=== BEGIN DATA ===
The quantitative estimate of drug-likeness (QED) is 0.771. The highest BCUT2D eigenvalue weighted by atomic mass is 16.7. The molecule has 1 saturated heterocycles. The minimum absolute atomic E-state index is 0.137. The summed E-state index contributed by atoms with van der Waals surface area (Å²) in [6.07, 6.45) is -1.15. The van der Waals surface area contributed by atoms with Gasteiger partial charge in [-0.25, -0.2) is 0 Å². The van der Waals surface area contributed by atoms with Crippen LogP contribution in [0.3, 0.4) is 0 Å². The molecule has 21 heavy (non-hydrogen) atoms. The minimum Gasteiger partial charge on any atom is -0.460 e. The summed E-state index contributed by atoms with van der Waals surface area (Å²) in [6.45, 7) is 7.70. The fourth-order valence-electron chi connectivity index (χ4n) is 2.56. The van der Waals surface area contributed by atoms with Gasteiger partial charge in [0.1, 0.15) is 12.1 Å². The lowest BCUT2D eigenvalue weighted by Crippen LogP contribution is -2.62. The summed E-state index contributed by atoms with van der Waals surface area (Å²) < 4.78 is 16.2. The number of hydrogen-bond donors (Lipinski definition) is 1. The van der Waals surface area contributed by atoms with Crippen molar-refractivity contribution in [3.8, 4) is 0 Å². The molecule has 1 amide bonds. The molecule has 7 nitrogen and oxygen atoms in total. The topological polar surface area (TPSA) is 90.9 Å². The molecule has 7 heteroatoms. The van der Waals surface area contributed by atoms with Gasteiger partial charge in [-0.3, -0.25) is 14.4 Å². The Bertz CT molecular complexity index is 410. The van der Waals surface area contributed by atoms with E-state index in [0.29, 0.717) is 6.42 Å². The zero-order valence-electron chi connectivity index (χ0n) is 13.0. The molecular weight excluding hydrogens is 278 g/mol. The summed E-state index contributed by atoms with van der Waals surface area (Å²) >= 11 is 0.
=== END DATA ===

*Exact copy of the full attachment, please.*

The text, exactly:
The quantitative estimate of drug-likeness (QED) is 0.771. The highest BCUT2D eigenvalue weighted by atomic mass is 16.7. The molecule has 1 saturated heterocycles. The minimum absolute atomic E-state index is 0.137. The summed E-state index contributed by atoms with van der Waals surface area (Å²) in [6.07, 6.45) is -1.15. The van der Waals surface area contributed by atoms with Gasteiger partial charge in [-0.25, -0.2) is 0 Å². The van der Waals surface area contributed by atoms with Crippen LogP contribution in [0.3, 0.4) is 0 Å². The molecule has 21 heavy (non-hydrogen) atoms. The minimum Gasteiger partial charge on any atom is -0.460 e. The summed E-state index contributed by atoms with van der Waals surface area (Å²) in [6.45, 7) is 7.70. The fourth-order valence-electron chi connectivity index (χ4n) is 2.56. The van der Waals surface area contributed by atoms with Gasteiger partial charge in [0.1, 0.15) is 12.1 Å². The lowest BCUT2D eigenvalue weighted by Crippen LogP contribution is -2.62. The summed E-state index contributed by atoms with van der Waals surface area (Å²) < 4.78 is 16.2. The number of hydrogen-bond donors (Lipinski definition) is 1. The van der Waals surface area contributed by atoms with Crippen molar-refractivity contribution in [3.8, 4) is 0 Å². The molecule has 1 amide bonds. The molecule has 7 nitrogen and oxygen atoms in total. The topological polar surface area (TPSA) is 90.9 Å². The molecule has 7 heteroatoms. The van der Waals surface area contributed by atoms with Gasteiger partial charge in [-0.3, -0.25) is 14.4 Å². The Bertz CT molecular complexity index is 410. The van der Waals surface area contributed by atoms with E-state index in [0.29, 0.717) is 6.42 Å². The zero-order valence-electron chi connectivity index (χ0n) is 13.0. The molecular weight excluding hydrogens is 278 g/mol. The summed E-state index contributed by atoms with van der Waals surface area (Å²) >= 11 is 0.